Deoxycitidine kinase is associated with prolonged survival after adjuvant gemcitabine for resected pancreatic adenocarcinoma
Faculty of Medicine and Health Sciences
Cancer: interdisciplinary international journal of the American Cancer Society. - Philadelphia, Pa.
, p. 5200-5206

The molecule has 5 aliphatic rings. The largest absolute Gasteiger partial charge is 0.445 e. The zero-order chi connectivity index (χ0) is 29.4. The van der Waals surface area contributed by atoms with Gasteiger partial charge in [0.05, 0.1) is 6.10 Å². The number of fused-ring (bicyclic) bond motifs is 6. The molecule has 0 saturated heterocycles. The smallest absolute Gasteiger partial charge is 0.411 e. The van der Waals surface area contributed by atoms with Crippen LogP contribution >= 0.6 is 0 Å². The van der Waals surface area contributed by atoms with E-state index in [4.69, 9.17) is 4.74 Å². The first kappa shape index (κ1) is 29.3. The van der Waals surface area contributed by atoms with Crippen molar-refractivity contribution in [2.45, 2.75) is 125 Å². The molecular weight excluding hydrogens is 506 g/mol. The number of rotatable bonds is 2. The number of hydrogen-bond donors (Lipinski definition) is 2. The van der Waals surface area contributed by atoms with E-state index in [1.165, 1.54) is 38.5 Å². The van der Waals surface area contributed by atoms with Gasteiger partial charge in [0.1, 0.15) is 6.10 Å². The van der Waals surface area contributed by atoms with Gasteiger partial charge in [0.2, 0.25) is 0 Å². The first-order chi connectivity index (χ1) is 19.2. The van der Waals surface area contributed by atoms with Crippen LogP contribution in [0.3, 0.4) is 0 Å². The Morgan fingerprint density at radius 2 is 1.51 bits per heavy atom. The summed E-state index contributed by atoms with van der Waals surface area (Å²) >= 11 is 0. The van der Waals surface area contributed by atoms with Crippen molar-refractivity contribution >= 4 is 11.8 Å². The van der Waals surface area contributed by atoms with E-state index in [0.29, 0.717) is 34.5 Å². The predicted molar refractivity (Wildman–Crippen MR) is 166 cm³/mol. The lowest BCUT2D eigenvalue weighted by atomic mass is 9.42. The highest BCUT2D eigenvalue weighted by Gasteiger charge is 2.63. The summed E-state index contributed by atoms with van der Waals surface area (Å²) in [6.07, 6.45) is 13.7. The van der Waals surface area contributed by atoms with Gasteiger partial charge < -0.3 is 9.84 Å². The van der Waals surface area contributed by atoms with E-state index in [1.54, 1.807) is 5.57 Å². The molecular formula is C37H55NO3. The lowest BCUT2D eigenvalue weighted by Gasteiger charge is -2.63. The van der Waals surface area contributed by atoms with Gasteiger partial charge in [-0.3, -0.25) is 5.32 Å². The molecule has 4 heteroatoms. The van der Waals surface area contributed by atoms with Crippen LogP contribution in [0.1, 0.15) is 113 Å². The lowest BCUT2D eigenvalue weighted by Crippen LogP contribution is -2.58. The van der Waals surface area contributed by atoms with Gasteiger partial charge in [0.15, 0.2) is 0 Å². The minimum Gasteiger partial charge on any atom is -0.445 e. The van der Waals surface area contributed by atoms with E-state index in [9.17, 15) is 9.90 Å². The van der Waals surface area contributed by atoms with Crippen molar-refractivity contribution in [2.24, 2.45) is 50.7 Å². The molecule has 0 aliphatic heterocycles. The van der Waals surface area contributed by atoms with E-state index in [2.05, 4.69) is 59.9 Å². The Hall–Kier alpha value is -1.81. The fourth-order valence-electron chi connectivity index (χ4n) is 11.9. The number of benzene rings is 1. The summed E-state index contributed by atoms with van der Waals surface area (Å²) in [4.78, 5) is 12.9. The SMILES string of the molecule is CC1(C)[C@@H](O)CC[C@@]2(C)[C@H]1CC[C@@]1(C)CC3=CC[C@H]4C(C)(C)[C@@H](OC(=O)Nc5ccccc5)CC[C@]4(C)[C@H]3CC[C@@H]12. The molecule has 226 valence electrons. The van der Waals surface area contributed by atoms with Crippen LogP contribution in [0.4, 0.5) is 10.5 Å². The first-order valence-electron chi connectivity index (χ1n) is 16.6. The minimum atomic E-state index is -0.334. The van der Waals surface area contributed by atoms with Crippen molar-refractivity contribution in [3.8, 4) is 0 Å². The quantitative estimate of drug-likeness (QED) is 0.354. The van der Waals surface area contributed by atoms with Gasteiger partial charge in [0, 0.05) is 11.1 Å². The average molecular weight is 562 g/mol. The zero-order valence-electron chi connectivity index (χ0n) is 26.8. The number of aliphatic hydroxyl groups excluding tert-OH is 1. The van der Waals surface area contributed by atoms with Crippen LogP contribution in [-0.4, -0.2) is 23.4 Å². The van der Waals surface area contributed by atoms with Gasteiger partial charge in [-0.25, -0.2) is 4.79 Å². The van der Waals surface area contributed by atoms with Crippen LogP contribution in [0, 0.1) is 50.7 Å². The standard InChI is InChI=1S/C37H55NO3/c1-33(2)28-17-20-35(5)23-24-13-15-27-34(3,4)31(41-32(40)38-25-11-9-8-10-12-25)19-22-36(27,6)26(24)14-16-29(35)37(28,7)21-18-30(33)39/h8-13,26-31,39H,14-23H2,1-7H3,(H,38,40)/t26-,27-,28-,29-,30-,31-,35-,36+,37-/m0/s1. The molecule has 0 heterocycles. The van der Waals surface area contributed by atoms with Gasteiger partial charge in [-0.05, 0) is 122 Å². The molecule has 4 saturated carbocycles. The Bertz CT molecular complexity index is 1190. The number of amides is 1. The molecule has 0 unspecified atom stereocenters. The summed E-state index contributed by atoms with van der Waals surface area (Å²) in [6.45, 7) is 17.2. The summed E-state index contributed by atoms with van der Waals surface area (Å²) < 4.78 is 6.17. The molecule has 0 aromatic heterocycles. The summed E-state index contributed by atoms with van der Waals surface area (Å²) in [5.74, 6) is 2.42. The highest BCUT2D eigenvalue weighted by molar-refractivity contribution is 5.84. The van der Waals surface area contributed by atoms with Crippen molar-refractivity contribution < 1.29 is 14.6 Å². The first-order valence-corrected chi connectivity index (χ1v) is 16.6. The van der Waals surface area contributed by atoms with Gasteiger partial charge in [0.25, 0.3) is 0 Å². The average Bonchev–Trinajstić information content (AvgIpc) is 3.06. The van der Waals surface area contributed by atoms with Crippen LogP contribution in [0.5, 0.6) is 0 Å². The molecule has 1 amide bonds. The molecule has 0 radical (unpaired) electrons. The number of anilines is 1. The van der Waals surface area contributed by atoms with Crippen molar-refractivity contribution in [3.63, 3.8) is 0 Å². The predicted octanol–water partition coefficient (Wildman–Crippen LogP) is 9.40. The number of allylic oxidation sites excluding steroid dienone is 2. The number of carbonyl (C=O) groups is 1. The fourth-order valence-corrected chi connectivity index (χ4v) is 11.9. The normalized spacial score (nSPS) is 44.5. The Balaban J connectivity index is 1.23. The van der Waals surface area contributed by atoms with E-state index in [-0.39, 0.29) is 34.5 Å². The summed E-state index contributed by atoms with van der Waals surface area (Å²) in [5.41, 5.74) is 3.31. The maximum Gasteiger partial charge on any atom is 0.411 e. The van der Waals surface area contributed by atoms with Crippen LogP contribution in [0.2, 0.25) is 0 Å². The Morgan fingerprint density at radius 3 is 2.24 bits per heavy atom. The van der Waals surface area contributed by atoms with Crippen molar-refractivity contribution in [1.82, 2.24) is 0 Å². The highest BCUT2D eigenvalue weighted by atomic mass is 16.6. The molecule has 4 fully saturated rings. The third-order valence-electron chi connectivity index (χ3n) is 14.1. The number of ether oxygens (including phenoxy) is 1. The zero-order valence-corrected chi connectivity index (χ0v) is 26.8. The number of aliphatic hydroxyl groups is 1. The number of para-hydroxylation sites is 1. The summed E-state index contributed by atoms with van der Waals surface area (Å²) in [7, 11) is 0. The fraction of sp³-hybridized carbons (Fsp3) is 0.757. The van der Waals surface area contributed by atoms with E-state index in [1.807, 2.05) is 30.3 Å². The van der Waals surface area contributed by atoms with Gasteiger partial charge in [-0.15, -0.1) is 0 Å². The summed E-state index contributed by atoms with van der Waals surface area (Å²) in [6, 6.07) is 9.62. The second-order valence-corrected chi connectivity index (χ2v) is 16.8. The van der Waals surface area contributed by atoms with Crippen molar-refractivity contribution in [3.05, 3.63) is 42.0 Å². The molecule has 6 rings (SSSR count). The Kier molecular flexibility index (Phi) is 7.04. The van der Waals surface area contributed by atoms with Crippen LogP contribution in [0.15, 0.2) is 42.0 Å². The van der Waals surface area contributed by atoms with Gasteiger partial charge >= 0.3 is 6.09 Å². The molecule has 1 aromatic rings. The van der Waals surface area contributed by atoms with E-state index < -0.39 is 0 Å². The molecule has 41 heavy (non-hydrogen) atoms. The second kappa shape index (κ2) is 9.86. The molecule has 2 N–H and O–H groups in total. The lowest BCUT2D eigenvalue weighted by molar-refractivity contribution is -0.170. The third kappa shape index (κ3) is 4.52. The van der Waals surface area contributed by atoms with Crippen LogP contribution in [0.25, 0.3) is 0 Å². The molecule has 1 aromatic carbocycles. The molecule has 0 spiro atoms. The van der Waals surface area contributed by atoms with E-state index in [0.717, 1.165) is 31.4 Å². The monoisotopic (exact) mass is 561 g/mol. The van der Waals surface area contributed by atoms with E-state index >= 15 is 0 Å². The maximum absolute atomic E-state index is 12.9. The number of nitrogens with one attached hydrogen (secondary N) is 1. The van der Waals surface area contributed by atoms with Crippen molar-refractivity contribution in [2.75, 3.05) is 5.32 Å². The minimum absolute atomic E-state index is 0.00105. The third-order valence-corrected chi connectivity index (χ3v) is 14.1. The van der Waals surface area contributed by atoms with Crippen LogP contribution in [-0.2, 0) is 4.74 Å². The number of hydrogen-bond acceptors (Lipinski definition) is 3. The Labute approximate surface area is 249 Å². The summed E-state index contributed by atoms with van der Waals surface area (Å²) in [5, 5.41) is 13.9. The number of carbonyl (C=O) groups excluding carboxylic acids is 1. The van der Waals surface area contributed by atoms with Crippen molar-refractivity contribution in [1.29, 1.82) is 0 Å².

BACKGROUND: Gemcitabine (2′,2′-difluorodeoxycytidine) administration after resection of pancreatic cancer improves both disease-free survival (DFS) and overall survival (OS). Deoxycytidine kinase (dCK) mediates the rate-limiting catabolic step in the activation of gemcitabine. The authors of this report studied patient outcomes according to the expression of dCK after a postoperative gemcitabine-based chemoradiation regimen. METHODS: Forty-five patients with resected pancreatic adenocarcinoma received adjuvant gemcitabine based-therapy in the context of multicenter phase 2 studies. Their tumors were evaluated retrospectively for dCK protein expression by immunohistochemistry. A composite score based on the percentage of dCK-positive cancer cells and the intensity of staining was generated, and the results were dichotomized at the median values. RESULTS: The median follow-up was 19.95 months (95% confident interval [CI], 3.3-107.4 months). The lymph node (LN) ratio and dCK protein expression were significant predictors of DFS and OS in univariate analysis. On multivariate analysis, dCK protein expression was the only independent prognostic variable (DFS: hazard ratio [HR], 3.48; 95% CI, 1.66-7.31; P = .001; OS: HR, 3.2; 95% CI,1.44-7.13; P = .004). CONCLUSIONS: dCK protein expression was identified as an independent and strong prognostic factor in patients with resected pancreatic adenocarcinoma who received adjuvant gemcitabine therapy. The authors concluded that it deserves prospective evaluation as a predictive biomarker for patient selection.